Lastly is a good one on the effect of Gluten on the body in “No Gluten, No Grains” from Jo Svendblad’s Nutty Kitchen blog. Good information on why to eat primal/paleo and some great recipes too!

Enjoy :)

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Filed under Exercise science, Natural movement, Nutrition

The silly season survival guide

Spending time with friends and family at this time of year is often accompanied by two things: lots of food and lots of alcohol. So I thought I’d share some of my own survival tips that help me get through the holidays without adding too many unwanted kilograms to my waistline.

Tip 1: Nothing is too bad in moderation. There are many, many temptations that usually grace our tables around this time of year. To resist them is not only very difficult but often brings scrutiny from family and friends. Although some can use this as an opportunity to engage in conversation about dietary choices, for some of us its easier to avoid the ear bashing from Gran. So I don’t actively avoid indulgent food, I just don’t fill my plate.

Tip 2: Make my own plate/fate. I can guarantee that there will be at least one healthy choice on the menu if I bring that choice myself. Bringing food to a gathering is fairly standard protocol, so people won’t think twice about it. This is a great opportunity to show people that I’m not on some weird restrictive diet, but I just enjoy eating natural, healthy whole foods. I also use it as an opportunity to show people just how delicious healthy options can be, even desserts (like my sugar-free, diary-free and gluten-free cocoa balls I made for Christmas this year).

Tip 3: Think before I drink. Around this time of year I always share a few drinks with mates and family around the BBQ or watching the cricket. The problem that I find though is that someone is almost always setting the drinking pace. This usually happens subconsciously, but it does happen all the same. So before I answer yes to another round I just think, ‘ do I really need this drink right now?’ If I’m finishing off a drink just to catch up then the answer is usually no.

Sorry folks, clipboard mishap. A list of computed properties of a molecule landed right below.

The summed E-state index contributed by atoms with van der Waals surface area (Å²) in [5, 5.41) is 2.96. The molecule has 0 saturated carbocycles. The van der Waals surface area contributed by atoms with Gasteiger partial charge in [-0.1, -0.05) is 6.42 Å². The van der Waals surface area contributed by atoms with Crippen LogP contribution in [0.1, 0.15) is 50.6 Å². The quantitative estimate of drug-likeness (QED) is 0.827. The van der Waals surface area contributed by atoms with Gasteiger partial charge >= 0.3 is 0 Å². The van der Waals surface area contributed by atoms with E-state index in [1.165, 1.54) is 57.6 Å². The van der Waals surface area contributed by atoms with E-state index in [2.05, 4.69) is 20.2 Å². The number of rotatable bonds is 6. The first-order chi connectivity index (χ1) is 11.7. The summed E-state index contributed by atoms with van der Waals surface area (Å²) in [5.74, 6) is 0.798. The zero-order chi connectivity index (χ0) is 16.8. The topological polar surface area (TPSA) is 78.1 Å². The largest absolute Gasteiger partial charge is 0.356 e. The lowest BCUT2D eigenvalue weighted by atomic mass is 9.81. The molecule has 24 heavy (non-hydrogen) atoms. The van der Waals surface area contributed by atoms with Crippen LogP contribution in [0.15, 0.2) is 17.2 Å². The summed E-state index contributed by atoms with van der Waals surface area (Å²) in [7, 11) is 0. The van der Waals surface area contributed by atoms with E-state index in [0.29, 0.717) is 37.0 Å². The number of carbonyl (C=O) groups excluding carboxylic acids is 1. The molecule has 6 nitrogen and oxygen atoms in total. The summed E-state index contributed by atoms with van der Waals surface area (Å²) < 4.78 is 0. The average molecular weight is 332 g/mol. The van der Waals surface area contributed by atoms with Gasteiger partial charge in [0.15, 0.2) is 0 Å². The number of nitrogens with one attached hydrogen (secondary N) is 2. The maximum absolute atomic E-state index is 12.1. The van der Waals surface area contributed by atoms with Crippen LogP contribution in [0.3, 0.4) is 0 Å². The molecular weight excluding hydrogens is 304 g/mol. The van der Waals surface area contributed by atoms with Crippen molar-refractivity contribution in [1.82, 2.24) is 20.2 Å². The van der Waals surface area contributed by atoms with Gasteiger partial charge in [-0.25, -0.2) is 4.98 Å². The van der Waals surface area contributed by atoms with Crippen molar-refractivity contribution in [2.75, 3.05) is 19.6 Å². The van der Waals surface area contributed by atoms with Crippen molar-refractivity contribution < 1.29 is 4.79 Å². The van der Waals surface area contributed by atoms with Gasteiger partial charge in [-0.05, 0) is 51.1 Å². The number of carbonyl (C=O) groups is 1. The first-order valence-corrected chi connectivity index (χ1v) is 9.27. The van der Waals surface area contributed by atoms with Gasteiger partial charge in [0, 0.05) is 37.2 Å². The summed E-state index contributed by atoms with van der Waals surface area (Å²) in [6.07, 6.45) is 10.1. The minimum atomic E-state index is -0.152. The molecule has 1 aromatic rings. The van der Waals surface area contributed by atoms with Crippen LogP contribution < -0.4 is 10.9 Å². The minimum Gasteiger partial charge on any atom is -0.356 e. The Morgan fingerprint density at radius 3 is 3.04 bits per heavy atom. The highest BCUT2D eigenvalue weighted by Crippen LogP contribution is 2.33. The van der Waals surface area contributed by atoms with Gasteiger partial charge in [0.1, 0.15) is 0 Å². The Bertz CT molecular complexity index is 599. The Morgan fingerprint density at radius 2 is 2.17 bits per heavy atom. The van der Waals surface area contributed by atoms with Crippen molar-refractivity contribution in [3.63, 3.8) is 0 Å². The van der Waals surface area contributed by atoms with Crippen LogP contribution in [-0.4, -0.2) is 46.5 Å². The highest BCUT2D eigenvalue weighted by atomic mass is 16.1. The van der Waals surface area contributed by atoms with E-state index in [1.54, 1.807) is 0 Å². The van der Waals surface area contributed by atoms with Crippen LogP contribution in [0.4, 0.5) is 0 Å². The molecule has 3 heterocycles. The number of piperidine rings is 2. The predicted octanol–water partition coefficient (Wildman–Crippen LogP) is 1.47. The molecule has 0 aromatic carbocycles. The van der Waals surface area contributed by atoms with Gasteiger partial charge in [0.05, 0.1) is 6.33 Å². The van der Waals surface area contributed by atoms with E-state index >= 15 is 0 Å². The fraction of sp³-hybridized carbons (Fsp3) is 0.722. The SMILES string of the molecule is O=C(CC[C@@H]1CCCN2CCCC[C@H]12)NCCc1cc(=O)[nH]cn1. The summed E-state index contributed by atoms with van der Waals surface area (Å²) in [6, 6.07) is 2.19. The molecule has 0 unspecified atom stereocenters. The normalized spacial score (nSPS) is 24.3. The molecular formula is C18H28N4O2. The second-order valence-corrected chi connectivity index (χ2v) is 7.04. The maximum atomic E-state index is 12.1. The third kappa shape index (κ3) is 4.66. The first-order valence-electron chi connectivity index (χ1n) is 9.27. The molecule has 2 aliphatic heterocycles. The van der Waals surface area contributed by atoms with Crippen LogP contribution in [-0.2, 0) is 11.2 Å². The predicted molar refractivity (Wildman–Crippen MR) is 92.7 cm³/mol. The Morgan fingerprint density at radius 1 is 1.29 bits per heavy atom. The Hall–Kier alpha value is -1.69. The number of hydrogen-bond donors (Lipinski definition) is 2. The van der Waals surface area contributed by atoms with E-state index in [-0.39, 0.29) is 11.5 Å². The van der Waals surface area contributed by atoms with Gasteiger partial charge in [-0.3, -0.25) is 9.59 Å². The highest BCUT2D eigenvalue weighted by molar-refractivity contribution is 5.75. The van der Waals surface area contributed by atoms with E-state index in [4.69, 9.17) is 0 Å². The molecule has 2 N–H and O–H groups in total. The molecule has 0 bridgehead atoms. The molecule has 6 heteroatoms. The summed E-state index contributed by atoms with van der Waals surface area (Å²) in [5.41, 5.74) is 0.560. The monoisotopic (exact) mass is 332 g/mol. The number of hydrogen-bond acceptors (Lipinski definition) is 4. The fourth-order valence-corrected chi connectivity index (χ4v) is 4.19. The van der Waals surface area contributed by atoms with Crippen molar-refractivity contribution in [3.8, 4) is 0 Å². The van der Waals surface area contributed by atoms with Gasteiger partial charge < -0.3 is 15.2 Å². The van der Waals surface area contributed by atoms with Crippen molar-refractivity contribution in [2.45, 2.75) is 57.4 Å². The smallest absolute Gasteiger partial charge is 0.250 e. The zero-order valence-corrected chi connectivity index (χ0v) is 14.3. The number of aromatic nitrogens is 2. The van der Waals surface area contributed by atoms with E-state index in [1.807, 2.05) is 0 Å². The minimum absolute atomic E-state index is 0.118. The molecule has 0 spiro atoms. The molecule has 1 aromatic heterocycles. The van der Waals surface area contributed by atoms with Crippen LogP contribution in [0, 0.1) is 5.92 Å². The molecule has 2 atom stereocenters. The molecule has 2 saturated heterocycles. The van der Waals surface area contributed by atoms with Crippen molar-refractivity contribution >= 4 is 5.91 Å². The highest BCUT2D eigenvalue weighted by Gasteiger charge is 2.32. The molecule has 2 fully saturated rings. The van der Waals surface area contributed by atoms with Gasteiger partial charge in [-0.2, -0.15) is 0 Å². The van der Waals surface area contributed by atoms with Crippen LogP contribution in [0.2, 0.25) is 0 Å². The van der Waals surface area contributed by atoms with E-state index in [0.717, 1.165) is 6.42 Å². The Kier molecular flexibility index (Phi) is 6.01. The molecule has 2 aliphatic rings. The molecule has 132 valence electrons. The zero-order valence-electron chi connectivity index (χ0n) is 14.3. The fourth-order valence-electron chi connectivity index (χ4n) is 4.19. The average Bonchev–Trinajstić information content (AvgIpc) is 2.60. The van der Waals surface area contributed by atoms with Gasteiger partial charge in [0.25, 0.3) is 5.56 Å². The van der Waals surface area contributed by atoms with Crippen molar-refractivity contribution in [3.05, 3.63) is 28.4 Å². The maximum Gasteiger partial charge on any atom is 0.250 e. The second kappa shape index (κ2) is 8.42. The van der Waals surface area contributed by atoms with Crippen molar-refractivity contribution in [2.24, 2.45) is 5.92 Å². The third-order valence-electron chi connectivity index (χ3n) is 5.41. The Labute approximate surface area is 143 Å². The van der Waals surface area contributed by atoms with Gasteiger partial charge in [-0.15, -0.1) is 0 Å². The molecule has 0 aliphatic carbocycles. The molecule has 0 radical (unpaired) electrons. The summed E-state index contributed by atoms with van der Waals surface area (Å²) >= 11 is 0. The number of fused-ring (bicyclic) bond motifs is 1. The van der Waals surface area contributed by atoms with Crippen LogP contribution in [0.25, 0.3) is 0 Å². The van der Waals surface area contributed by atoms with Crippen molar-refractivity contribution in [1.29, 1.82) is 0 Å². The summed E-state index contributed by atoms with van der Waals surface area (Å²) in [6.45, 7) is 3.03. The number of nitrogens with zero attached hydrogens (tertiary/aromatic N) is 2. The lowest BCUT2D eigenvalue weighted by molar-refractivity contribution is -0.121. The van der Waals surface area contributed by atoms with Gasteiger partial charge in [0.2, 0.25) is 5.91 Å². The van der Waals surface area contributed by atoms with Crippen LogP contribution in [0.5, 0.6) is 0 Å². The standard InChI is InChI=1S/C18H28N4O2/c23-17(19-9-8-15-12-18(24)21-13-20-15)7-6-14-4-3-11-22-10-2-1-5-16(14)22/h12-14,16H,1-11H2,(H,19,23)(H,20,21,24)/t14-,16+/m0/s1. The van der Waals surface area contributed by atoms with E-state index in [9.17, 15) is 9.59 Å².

I hope this helps some of you in surviving the festive season and avoiding any unwanted drinking or excessive eating. I hope everyone has had a fantastic Christmas and have a fun and safe New Years.

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Dogs – mans best friend, and training partner

The dog. Unconditional love wrapped in a slobbering fur coat. I’m alway amazed at the fact that no matter how long I’ve walked out the door, be it 5 days or 5 minutes, my dog always greats me with the same level of exuberance – utter happiness.

Dogs have been shown to reduce stress and aid in the cure of disease (through the mental effects) but dogs also have a massive benefit to health through fitness.

Owning a dog is like owning a commitment. A commitment to feed, wash and care for your dog, and importantly exercise your dog. When I’m sore from a big work out, my dog still needs a run. When I’m tired from work or just can’t be bothered getting up off the couch, she doesn’t care, she still needs to be run.
The dog is a fantastic motivator that can make runs more enjoyable. An idea I gave to a client recently was the imaginatively named dog run:

Find a park/bushland area where you can run your dog off lead. Then simply release the hound and follow where it goes. Dogs don’t really care about formed paths – they’re much more concerned about smells and noises. As a result you find yourself running on uneven terrain, dodging branches, leaping logs and crawling. All helping you improve your natural movement patterns, range of motion and stability.

So take your dog (or borrow one), go to an off-lead area and start chasing.

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Filed under Benefits of exercise